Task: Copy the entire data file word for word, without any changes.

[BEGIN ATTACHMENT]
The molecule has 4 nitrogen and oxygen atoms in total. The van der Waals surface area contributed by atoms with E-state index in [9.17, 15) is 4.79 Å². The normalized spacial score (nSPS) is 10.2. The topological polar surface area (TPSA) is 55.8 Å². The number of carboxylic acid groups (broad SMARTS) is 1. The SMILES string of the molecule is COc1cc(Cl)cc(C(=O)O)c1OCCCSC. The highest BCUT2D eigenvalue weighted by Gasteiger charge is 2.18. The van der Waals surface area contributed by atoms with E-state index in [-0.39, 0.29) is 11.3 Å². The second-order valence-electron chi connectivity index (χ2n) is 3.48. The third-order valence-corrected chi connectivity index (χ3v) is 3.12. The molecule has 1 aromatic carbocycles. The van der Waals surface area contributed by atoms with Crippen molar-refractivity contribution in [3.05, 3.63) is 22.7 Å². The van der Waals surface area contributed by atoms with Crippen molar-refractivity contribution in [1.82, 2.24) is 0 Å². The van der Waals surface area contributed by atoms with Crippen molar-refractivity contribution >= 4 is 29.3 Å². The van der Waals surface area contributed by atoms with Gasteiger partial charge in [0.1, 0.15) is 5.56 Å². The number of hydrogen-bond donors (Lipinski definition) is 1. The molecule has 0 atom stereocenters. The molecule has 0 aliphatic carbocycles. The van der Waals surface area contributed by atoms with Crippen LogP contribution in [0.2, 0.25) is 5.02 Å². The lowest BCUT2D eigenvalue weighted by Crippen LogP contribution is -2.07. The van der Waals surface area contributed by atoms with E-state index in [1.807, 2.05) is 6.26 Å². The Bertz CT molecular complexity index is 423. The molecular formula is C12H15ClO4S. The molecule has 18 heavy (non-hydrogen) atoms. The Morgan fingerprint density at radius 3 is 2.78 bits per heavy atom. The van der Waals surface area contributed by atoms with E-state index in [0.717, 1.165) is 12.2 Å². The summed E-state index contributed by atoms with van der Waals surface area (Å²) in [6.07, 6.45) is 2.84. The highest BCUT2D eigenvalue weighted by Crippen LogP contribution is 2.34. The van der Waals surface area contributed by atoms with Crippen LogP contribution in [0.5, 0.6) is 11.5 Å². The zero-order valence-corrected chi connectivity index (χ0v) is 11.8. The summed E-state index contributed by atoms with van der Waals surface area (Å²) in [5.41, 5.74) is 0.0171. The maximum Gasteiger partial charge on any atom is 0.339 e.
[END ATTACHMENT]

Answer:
The molecule has 4 nitrogen and oxygen atoms in total. The van der Waals surface area contributed by atoms with E-state index in [9.17, 15) is 4.79 Å². The normalized spacial score (nSPS) is 10.2. The topological polar surface area (TPSA) is 55.8 Å². The number of carboxylic acid groups (broad SMARTS) is 1. The SMILES string of the molecule is COc1cc(Cl)cc(C(=O)O)c1OCCCSC. The highest BCUT2D eigenvalue weighted by Gasteiger charge is 2.18. The van der Waals surface area contributed by atoms with E-state index in [-0.39, 0.29) is 11.3 Å². The second-order valence-electron chi connectivity index (χ2n) is 3.48. The third-order valence-corrected chi connectivity index (χ3v) is 3.12. The molecule has 1 aromatic carbocycles. The van der Waals surface area contributed by atoms with Crippen molar-refractivity contribution in [3.05, 3.63) is 22.7 Å². The van der Waals surface area contributed by atoms with Crippen molar-refractivity contribution in [1.82, 2.24) is 0 Å². The van der Waals surface area contributed by atoms with Crippen molar-refractivity contribution >= 4 is 29.3 Å². The van der Waals surface area contributed by atoms with Gasteiger partial charge in [0.1, 0.15) is 5.56 Å². The number of hydrogen-bond donors (Lipinski definition) is 1. The molecule has 0 atom stereocenters. The molecule has 0 aliphatic carbocycles. The van der Waals surface area contributed by atoms with Crippen LogP contribution in [0.2, 0.25) is 5.02 Å². The lowest BCUT2D eigenvalue weighted by Crippen LogP contribution is -2.07. The van der Waals surface area contributed by atoms with E-state index in [1.807, 2.05) is 6.26 Å². The Bertz CT molecular complexity index is 423. The molecular formula is C12H15ClO4S. The molecule has 18 heavy (non-hydrogen) atoms. The Morgan fingerprint density at radius 3 is 2.78 bits per heavy atom. The van der Waals surface area contributed by atoms with E-state index in [0.717, 1.165) is 12.2 Å². The summed E-state index contributed by atoms with van der Waals surface area (Å²) in [6.07, 6.45) is 2.84. The highest BCUT2D eigenvalue weighted by Crippen LogP contribution is 2.34. The van der Waals surface area contributed by atoms with Crippen LogP contribution in [0.5, 0.6) is 11.5 Å². The zero-order valence-corrected chi connectivity index (χ0v) is 11.8. The summed E-state index contributed by atoms with van der Waals surface area (Å²) in [5.41, 5.74) is 0.0171. The maximum Gasteiger partial charge on any atom is 0.339 e.